This specific publication of the illustrations also comes with short descriptions of each which were both helpfully informative and occasionally unintentionally funny. These captions vary between describing the locations (how the stages worked and which services and resources were there), describing the subject matter (what type of people were being shown and what interactions were taking place), and describing the artwork itself (letting me know which ones I should appreciate more than others, in case I wasn’t appreciating them correctly). What I considered particularly funny was the contrast between the detailed discussion regarding exactly when a particular image was set based on the presence of famous travelers versus how casually the descriptions discuss the artistic license used with both the events being shown and even the physical geography of other images that rearranged, removed, or created whole mountains for the aesthetic. But regardless of how much or little accuracy they may have, they are all lovely and intriguing.

In a time when it’s been nearly a full year of staying in my house with a single exciting trip to a grocery store every other week, these books were a chance to imagine a freedom of movement that comes with its own pros and cons, but feels so refreshing just to think about.

White Fragility

By Robin DiAngelo

White-FragilityWhite Fragility is written by a white woman very specifically for a white audience, to help us all process our feelings in a way that does not burden Black people around us. DiAngelo is explicit about this in the introduction: “This book is intended for us, for white progressives who so often—despite our conscious intentions—make life so difficult for people of color.”

DiAngelo writes in a very academic manner, which makes sense given that she started as a professor, with a matter-of-fact and somewhat dry style. She is now a consultant and trainer on issues of racial and social justice, and it’s quickly clear that she is very good at metaphorically holding white people’s hands while they slowly, and often grudgingly, wake up to systemic racism. (At one point, as she walks the reader through a common strawman argument, she requests that the reader take a calming breath.)

And by starting at the beginning, I mean she really starts at the very beginning: “Yet a critical component of cross-racial skill building is the ability to sit with the discomfort of being seen racially, of having to proceed as if our race matters (which it does). Being seen racially is a common trigger of white fragility, and thus, to build our stamina, white people must face the first challenge: naming our race.”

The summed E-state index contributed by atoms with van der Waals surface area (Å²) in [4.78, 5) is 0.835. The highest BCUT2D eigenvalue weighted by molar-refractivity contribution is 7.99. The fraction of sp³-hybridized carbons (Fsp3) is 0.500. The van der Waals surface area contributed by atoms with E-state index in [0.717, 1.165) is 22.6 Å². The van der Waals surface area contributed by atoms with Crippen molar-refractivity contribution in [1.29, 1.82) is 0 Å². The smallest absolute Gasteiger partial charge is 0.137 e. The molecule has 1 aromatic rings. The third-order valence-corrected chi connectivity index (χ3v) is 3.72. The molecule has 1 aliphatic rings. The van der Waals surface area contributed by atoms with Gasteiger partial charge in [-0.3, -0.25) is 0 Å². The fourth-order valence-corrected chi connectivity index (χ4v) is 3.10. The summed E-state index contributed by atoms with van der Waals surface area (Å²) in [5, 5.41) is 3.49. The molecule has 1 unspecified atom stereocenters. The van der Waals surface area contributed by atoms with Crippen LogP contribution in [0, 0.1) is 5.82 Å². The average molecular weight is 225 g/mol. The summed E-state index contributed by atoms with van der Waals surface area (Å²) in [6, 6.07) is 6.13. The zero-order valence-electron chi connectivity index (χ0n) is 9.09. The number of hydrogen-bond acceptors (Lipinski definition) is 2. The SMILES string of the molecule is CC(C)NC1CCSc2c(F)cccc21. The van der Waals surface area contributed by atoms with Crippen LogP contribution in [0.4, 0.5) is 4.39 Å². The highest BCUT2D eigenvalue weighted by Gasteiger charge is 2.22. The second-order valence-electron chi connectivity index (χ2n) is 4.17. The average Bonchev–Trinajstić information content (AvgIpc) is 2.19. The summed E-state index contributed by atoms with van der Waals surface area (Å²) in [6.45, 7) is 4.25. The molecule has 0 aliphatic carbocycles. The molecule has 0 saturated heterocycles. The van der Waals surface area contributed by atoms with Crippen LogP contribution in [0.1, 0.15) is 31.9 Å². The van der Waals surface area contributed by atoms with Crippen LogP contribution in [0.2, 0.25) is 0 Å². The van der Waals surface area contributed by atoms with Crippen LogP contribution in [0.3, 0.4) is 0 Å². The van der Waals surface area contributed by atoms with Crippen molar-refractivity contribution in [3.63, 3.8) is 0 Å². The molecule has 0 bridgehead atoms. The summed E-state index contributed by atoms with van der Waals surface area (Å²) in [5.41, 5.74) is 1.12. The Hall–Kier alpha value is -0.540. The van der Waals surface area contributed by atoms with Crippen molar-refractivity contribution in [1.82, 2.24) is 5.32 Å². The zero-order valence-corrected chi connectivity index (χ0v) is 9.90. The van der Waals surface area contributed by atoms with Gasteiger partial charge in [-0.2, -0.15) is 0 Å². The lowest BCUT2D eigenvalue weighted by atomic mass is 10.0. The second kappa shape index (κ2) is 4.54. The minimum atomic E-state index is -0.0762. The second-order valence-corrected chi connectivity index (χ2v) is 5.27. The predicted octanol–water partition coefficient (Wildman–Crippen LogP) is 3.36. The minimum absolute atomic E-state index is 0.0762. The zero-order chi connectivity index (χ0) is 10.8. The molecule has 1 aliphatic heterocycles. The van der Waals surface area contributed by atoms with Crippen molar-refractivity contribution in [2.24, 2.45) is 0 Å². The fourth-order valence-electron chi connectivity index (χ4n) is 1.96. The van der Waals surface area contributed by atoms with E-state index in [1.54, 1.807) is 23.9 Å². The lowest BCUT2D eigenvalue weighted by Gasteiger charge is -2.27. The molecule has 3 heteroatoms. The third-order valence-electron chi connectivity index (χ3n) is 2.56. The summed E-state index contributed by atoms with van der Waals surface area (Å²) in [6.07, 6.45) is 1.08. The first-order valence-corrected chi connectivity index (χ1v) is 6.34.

DiAngelo’s parallel of white fragility vs. racial stamina really speaks to me, since I want to be the strongest, most self-sufficient person I can be. Through occasionally excruciating detail, she makes it clear that avoidance of race issues is very much a weakness, and you only get stronger and more resilient by facing these truths head on. I admit that she is so methodical about walking the reader through the process of understanding white fragility, acknowledging it, and then combating it that it can be somewhat exhausting, but it has to be that way. As she describes, white supremacy is so deeply entrenched that we must be able to recognize it and combat it in every aspect of our society: “To say that whiteness is a standpoint is to say that a significant aspect of white identity is to see oneself as an individual, outside or innocent of race—“just human.”

To acknowledge white fragility, one must recognize the myths of individualism and objectivism which are so key to American society in particular. These myths deny the degree to which we are all influenced, even subconsciously, by cultural messages that for the most part work to bolster white supremacy. (This was also where I gave myself a mental pat on the back for already rejecting Ayn Rand’s bullshit.) It is no wonder she has to go into such meticulous detail; it is a huge undertaking to unravel these patterns of thought that have been reinforced since birth. DiAngelo is attempting with this book to remove the centering and the blindness that comes with it so we can see more clearly what whiteness means in our society.

She has somewhat repetitive wording, using similar phrases and going over the same topic in multiple ways, which can be a bit of a grind when reading, but does its job. Her guidance has continued to stay with me, reinforcing what I’m reading/hearing/seeing from people of color and giving me strength when I fear I’ll make something worse through ignorance. You are a far better ally if you acknowledge your inevitable mistakes and gratefully accept correction than if you try to avoid, by either inaction or unaccountability, ever falling into racist patterns (which doesn’t fool anyone anyway).

“Still, I don’t feel guilty about racism. I didn’t choose this socialization, and it could not be avoided. But I am responsible for my role in it.…Unlike the heavy feelings such as guilt, the continuous work of identifying my internalized superiority and how it may be manifesting itself is incredibly liberating. When I start from the premise that of course I have been thoroughly socialized into the racist culture in which I was born, I no longer need to expend energy denying that fact.”

So You Want to Talk About Race

By Ijeoma Oluo

So_You_Want_To_Talk_About_RaceHonestly, I did not want to read about race right now, let alone talk about it. I wanted to keep reading the historical mysteries and romances that have kept me moderately distracted during this pandemic, but they started to feel tiresome, and I knew that I couldn’t ignore this national dialogue any longer.

When faced with all the recommended readings, So You Want to Talk About Race was an easy choice, since I already follow Ijeoma Oluo on twitter and instagram, where she is very smart, funny, honest, and occasionally posts beautiful makeup demos. I’d been meaning to get to her book for longer than I like to admit.

Also, white complacency is insidious! I’ve done enough reading over the years that I’m more or less comfortable with terms like “social construct” and “intersectionality,” but this also means that I too often fall into the mental trap of thinking that I don’t need to do any of this recommended reading.